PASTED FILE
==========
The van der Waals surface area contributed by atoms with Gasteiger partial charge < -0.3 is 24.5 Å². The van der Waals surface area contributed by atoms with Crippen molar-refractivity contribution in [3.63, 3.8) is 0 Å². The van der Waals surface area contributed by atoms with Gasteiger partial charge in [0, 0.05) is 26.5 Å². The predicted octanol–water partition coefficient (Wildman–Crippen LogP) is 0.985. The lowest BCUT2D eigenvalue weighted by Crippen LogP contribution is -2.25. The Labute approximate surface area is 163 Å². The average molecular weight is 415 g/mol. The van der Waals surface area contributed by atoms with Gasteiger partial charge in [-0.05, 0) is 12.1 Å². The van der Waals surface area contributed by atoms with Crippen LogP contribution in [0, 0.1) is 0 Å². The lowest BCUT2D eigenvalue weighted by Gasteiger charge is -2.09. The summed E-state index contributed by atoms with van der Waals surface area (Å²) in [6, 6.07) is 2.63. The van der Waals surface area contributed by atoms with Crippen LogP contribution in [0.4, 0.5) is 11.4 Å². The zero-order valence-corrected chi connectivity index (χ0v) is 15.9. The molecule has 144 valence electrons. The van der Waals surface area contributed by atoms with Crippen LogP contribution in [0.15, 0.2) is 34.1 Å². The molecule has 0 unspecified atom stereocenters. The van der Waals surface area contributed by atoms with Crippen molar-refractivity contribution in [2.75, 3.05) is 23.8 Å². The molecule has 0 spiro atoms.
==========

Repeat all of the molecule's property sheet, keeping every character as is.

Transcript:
The van der Waals surface area contributed by atoms with Gasteiger partial charge < -0.3 is 24.5 Å². The van der Waals surface area contributed by atoms with Crippen molar-refractivity contribution in [3.63, 3.8) is 0 Å². The van der Waals surface area contributed by atoms with Gasteiger partial charge in [0, 0.05) is 26.5 Å². The predicted octanol–water partition coefficient (Wildman–Crippen LogP) is 0.985. The lowest BCUT2D eigenvalue weighted by Crippen LogP contribution is -2.25. The Labute approximate surface area is 163 Å². The average molecular weight is 415 g/mol. The van der Waals surface area contributed by atoms with Gasteiger partial charge in [-0.05, 0) is 12.1 Å². The van der Waals surface area contributed by atoms with Crippen LogP contribution in [0, 0.1) is 0 Å². The lowest BCUT2D eigenvalue weighted by Gasteiger charge is -2.09. The summed E-state index contributed by atoms with van der Waals surface area (Å²) in [6, 6.07) is 2.63. The van der Waals surface area contributed by atoms with Crippen LogP contribution in [0.4, 0.5) is 11.4 Å². The zero-order valence-corrected chi connectivity index (χ0v) is 15.9. The molecule has 144 valence electrons. The van der Waals surface area contributed by atoms with Crippen LogP contribution in [0.15, 0.2) is 34.1 Å². The molecule has 0 unspecified atom stereocenters. The van der Waals surface area contributed by atoms with Crippen molar-refractivity contribution in [2.75, 3.05) is 23.8 Å². The molecule has 0 spiro atoms.